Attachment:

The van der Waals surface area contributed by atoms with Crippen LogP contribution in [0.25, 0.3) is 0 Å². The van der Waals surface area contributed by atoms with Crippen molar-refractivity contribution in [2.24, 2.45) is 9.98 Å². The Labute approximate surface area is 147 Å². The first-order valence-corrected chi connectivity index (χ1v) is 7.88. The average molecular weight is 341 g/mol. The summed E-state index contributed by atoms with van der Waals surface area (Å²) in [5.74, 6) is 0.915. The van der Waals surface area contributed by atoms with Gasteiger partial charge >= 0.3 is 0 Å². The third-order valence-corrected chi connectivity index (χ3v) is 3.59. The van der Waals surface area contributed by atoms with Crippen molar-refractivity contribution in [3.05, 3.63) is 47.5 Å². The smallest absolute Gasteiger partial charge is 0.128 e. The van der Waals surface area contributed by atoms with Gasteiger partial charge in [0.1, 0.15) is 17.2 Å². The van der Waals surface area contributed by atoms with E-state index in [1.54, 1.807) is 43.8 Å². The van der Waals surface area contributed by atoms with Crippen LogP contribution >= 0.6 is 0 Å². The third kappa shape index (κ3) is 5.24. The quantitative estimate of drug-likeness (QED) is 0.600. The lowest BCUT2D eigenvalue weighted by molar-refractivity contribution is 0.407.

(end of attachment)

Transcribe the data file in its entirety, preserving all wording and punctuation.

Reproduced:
The van der Waals surface area contributed by atoms with Crippen LogP contribution in [0.25, 0.3) is 0 Å². The van der Waals surface area contributed by atoms with Crippen molar-refractivity contribution in [2.24, 2.45) is 9.98 Å². The Labute approximate surface area is 147 Å². The first-order valence-corrected chi connectivity index (χ1v) is 7.88. The average molecular weight is 341 g/mol. The summed E-state index contributed by atoms with van der Waals surface area (Å²) in [5.74, 6) is 0.915. The van der Waals surface area contributed by atoms with Gasteiger partial charge >= 0.3 is 0 Å². The third-order valence-corrected chi connectivity index (χ3v) is 3.59. The van der Waals surface area contributed by atoms with Crippen molar-refractivity contribution in [3.05, 3.63) is 47.5 Å². The smallest absolute Gasteiger partial charge is 0.128 e. The van der Waals surface area contributed by atoms with Gasteiger partial charge in [0.1, 0.15) is 17.2 Å². The van der Waals surface area contributed by atoms with E-state index in [1.54, 1.807) is 43.8 Å². The van der Waals surface area contributed by atoms with Crippen LogP contribution >= 0.6 is 0 Å². The third kappa shape index (κ3) is 5.24. The quantitative estimate of drug-likeness (QED) is 0.600. The lowest BCUT2D eigenvalue weighted by molar-refractivity contribution is 0.407.